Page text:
MESA, AZ — School security has been top of mind for many people as children head back to the classroom, especially after the recent shooting in a Uvalde, Texas elementary school.
Some Valley school districts have worked to improve their safety measures.
Allen Moore is the director of security and safety for the state’s largest school district, Mesa Public Schools. It’s his job to make sure the tools and protocols are in place to prepare the schools for any potential threat.
“There's a lot of anxiety among parents and staff with the tragedies that have happened recently,” Moore said. “Anytime there's a tragedy, such as what happened in Uvalde, I mean, my stomach gets upset…that obviously upsets me.”
Moore said he’s been reviewing the lockdown and emergency management protocols with the Mesa Police Department and other districts to ensure they’re using the best practices available.
“Ever since Sandy Hook, we've been ramping up the security protocols,” he said. “We've been increasing safety, such as putting up fencing, to create one point of entry.”
Some new improvements in place this school year include the ability for staff to access their school’s lockdown system from the palm of their hand through the app “Informacast.”
“That is going to be placed on every staff member’s cell phone, desktop, and desk phone.”
Also, blue strobe lights will be in areas where the intercom can be hard to hear, such as the playground, library, and front of the school.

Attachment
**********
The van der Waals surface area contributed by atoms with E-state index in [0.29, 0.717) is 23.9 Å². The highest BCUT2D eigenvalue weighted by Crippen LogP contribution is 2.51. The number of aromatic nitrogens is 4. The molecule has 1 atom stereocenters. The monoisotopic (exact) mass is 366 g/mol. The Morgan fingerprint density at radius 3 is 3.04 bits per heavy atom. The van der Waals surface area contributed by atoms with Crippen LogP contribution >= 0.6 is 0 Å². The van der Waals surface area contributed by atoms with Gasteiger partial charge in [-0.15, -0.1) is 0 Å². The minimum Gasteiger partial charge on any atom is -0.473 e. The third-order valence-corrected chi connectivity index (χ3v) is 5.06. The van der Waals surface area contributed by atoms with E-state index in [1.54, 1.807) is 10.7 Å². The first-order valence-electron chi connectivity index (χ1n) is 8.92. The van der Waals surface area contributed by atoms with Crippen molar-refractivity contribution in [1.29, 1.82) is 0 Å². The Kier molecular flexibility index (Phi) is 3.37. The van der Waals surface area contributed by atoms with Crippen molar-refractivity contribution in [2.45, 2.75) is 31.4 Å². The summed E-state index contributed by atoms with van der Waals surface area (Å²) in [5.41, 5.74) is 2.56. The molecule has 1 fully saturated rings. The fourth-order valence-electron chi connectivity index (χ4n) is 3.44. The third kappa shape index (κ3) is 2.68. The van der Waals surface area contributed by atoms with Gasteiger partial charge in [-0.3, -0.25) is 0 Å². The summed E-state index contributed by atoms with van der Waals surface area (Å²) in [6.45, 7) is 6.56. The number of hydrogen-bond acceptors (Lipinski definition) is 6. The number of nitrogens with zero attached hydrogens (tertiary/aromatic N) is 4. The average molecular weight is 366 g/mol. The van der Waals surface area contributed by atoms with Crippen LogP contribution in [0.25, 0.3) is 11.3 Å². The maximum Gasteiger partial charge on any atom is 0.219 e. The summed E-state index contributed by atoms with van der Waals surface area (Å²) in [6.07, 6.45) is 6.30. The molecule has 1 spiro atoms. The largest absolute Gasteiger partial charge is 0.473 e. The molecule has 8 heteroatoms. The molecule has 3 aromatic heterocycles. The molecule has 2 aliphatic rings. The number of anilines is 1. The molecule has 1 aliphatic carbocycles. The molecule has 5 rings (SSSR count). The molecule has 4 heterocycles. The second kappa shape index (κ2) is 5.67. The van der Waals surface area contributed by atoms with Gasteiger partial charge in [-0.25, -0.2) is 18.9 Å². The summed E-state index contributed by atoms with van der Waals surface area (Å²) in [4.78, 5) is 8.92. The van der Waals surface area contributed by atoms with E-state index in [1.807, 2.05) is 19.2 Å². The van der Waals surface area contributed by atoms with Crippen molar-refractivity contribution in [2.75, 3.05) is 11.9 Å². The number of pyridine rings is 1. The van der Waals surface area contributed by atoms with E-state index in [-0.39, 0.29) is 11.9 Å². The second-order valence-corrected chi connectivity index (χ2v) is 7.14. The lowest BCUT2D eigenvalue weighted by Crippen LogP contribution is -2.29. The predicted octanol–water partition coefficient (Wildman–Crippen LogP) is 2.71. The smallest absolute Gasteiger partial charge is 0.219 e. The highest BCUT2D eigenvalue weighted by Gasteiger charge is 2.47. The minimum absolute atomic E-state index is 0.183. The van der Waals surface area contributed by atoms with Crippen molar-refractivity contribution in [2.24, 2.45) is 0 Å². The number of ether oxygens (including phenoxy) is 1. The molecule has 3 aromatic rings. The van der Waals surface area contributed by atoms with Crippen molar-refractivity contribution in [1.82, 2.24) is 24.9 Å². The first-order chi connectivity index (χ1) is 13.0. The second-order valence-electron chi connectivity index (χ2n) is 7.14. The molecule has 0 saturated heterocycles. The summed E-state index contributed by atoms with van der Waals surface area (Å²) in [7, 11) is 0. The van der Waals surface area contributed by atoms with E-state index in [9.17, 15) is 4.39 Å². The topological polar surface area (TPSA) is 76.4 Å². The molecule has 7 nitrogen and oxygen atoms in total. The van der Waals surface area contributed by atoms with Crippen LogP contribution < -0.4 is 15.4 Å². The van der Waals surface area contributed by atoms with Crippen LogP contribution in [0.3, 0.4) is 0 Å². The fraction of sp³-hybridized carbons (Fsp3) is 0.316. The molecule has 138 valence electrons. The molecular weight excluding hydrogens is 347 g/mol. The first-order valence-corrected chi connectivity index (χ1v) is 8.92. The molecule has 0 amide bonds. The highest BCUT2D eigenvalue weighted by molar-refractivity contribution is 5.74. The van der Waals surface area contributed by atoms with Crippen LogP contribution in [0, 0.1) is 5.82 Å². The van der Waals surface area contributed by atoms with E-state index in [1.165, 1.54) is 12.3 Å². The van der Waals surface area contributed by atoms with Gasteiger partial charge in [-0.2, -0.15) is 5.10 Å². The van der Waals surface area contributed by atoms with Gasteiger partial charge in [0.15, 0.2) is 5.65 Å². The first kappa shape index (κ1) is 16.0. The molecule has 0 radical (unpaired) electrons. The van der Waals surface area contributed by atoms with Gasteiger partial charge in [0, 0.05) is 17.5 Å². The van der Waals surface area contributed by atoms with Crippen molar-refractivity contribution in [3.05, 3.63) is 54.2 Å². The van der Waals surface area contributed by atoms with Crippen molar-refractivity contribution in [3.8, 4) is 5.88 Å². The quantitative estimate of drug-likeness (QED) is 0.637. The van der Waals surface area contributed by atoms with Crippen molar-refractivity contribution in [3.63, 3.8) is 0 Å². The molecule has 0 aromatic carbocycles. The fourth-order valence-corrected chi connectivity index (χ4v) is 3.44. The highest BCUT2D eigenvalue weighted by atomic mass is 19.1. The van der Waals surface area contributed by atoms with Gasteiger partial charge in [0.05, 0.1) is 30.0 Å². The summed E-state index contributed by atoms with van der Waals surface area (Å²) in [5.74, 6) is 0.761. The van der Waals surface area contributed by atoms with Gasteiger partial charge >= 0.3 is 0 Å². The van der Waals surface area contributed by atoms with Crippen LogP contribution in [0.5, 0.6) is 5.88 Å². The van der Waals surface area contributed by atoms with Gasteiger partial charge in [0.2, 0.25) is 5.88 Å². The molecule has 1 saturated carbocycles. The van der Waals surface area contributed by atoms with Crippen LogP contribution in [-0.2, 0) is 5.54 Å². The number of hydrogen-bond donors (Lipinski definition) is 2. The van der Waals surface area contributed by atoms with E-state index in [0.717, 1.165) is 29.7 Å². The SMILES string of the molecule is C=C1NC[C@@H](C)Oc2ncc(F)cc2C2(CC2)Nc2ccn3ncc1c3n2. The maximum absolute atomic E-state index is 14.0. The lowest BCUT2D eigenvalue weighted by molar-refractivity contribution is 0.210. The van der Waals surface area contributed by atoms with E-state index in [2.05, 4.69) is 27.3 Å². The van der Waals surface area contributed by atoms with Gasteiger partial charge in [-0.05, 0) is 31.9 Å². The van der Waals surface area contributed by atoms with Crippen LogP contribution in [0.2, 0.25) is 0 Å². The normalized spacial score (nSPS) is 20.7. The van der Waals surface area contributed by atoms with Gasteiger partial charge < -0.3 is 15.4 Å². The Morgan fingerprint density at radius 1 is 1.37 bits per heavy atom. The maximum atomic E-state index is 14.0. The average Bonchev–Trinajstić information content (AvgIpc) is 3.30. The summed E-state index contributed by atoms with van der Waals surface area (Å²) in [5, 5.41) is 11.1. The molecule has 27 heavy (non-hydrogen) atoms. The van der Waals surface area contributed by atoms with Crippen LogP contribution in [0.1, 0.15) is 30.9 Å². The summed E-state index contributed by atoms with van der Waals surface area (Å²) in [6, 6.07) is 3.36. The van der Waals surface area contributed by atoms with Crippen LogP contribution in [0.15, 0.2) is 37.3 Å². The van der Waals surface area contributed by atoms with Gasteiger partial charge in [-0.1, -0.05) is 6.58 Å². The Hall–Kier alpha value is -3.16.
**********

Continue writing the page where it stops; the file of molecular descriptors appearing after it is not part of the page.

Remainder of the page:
Schools will eventually have a front office remodel if they don’t already have it in place. Most will have a window protecting the front office with glass that has ballistic proof film. It will create a sort of waiting area where visitors have to be vetted by front office staff before they can get buzzed into the rest of the school.
If they can’t do a full-on remodel, the front doors to a school will remain locked and an intercom camera system will go into place for visitors to communicate with the front desk.
Other protocol include locking all classroom doors during the school day, ballistic grade film on all classroom door windows and classroom windows, four lockdown drills a year involving students, and doing age-appropriate presentations to students explaining the lockdown protocols.
“Overall, I feel good and usually when I explain to a parent or even a staff member here's all the protocols that we have in place, they a lot of times didn't realize we had all those protocols in place and they feel better after they talk to me,” Moore said.
Moore said the main reason they were able to fund this level of security was through the bonds voters decide on during elections.
“If it weren’t for the bonds, we wouldn’t be talking about this at all,” he said. “Thank you to the community for passing that bond.”
If you’re interested in learning more about Mesa Public Schools’ safety plans, click here.